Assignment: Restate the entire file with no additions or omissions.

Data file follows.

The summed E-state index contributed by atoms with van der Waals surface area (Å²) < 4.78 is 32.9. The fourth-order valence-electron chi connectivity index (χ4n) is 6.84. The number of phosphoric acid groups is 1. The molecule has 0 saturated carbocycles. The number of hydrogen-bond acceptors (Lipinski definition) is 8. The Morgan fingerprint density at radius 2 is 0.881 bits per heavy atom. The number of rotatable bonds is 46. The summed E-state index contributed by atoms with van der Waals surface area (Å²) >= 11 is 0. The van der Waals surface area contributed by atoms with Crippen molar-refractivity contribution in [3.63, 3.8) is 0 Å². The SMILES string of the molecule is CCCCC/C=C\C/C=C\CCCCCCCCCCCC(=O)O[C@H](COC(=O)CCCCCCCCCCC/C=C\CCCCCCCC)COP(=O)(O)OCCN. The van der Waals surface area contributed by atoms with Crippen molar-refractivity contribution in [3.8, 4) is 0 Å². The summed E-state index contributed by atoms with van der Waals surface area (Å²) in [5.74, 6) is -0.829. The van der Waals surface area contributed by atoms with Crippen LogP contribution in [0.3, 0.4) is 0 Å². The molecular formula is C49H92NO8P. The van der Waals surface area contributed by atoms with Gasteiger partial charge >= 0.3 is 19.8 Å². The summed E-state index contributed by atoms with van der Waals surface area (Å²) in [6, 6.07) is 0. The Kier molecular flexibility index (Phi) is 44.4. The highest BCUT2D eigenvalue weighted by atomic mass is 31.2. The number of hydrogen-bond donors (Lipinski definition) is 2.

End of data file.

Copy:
The summed E-state index contributed by atoms with van der Waals surface area (Å²) < 4.78 is 32.9. The fourth-order valence-electron chi connectivity index (χ4n) is 6.84. The number of phosphoric acid groups is 1. The molecule has 0 saturated carbocycles. The number of hydrogen-bond acceptors (Lipinski definition) is 8. The Morgan fingerprint density at radius 2 is 0.881 bits per heavy atom. The number of rotatable bonds is 46. The summed E-state index contributed by atoms with van der Waals surface area (Å²) >= 11 is 0. The van der Waals surface area contributed by atoms with Crippen molar-refractivity contribution in [3.63, 3.8) is 0 Å². The SMILES string of the molecule is CCCCC/C=C\C/C=C\CCCCCCCCCCCC(=O)O[C@H](COC(=O)CCCCCCCCCCC/C=C\CCCCCCCC)COP(=O)(O)OCCN. The van der Waals surface area contributed by atoms with Crippen molar-refractivity contribution in [3.8, 4) is 0 Å². The summed E-state index contributed by atoms with van der Waals surface area (Å²) in [5.74, 6) is -0.829. The van der Waals surface area contributed by atoms with Crippen LogP contribution in [0.3, 0.4) is 0 Å². The molecular formula is C49H92NO8P. The van der Waals surface area contributed by atoms with Gasteiger partial charge >= 0.3 is 19.8 Å². The summed E-state index contributed by atoms with van der Waals surface area (Å²) in [6, 6.07) is 0. The Kier molecular flexibility index (Phi) is 44.4. The highest BCUT2D eigenvalue weighted by atomic mass is 31.2. The number of hydrogen-bond donors (Lipinski definition) is 2.